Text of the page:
Aberdeen Place, NW8

Road in/near St John's Wood, existing between 1823 and now

 HOME  ·  ARTICLE  MAP  STREETS  BLOG 
18.232.38.214 
MAP YEAR:1750180018301860190019502020Fullscreen map
Road · St John's Wood · NW8 ·
November
11
2018

Aberdeen Place was built on the site of a farm once owned by John Lyon, who founded Harrow School in 1571.

The farm was located in the former Lisson Manor and it was built over after 1823. The new street names derived from governors of Harrow School. Aberdeen Place was named after George Hamilton-Gordon, 4th Earl of Aberdeen, who had gone to school at Harrow. He was Prime Minister between 1852 and 1855.

The farm had been held by the governors of the school. The profits from the agricultural side of the business helped with the maintenance of the Harrow Road between Harrow and London.




Main source: Category:Streets in the City of Westminster - Wikipedia
Further citations and sources


xxx



 

St John's Wood

St John’s Wood is an affluent district, north west of Regent’s Park.

St John’s Wood was once part of the Great Forest of Middlesex with the name deriving from its mediaeval owners, the Knights of the Order of St John of Jerusalem (Knights Hospitallers), an Augustinian order. The order took over the land from the Knights Templar in 1323.

After the Reformation and the Dissolution of monastic orders, St John’s Wood became Crown land, and Henry VIII established Royal Hunting Grounds in what became known as Marylebone Park.

Until the end of the eighteenth century, the area was agricultural.

St John’s Wood was developed from the early 19th century onwards. It was one of the first London suburbs to be developed with a large amount of low density ’villa’ housing, as opposed to the terraced housing which was the norm in London up to the 19th century. Parts of St John’s Wood have been rebuilt at a higher density but it remains one of the most expensive areas of London.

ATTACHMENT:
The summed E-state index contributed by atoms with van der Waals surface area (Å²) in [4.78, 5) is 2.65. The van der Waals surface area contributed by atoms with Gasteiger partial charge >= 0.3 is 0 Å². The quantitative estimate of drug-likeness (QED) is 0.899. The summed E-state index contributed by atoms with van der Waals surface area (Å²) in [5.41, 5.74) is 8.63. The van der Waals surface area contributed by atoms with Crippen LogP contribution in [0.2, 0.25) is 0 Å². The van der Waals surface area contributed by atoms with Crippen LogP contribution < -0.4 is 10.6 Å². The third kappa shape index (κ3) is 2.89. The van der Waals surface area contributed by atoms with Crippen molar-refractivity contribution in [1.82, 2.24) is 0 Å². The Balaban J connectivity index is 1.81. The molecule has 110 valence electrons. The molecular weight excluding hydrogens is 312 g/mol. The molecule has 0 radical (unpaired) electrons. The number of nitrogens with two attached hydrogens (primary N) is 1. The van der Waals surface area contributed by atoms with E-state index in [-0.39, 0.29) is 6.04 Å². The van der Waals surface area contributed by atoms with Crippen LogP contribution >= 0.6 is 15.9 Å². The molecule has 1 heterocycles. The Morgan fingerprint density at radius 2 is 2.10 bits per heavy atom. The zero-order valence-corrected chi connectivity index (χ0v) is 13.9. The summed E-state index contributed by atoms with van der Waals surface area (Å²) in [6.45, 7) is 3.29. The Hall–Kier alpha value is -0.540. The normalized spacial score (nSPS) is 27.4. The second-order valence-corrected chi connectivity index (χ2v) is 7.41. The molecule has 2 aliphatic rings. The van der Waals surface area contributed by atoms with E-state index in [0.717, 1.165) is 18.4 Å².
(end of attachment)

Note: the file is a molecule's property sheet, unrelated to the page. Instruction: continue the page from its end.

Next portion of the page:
St John’s Wood is the location of Lord’s Cricket Ground and for Abbey Road Studios where The Beatles recorded.

The Rolling Stones referenced St John’s Wood in their song Play With Fire. Keith Richards of the Rolling Stones lived on Carlton Hill, at the northern edge of St John’s Wood, in the 1960s.

St John’s Wood station was opened on 20 November 1939 on a new section of deep-level tunnel constructed between Baker Street and Finchley Road when the Metropolitan Line’s services on its Stanmore branch were transferred to the Bakerloo Line. It was transferred along with the rest of the Stanmore branch to the Jubilee Line when it opened in 1979. With the opening of St John’s Wood station, two nearby stations on the Metropolitan Line were closed. These were Lord’s (which had originally been opened in 1868 as St John’s Wood Road) and Marlborough Road.

The station building is located on the corner of Acacia Road and Finchley Road. The station is the nearest one to Lord’s Cricket Ground and Abbey Road Studios. For this reason Beatles memorabilia are sold at the station.

The platform design remains the same as when opened in 1939, and was designed by Harold Stabler.
Print-friendly version of this page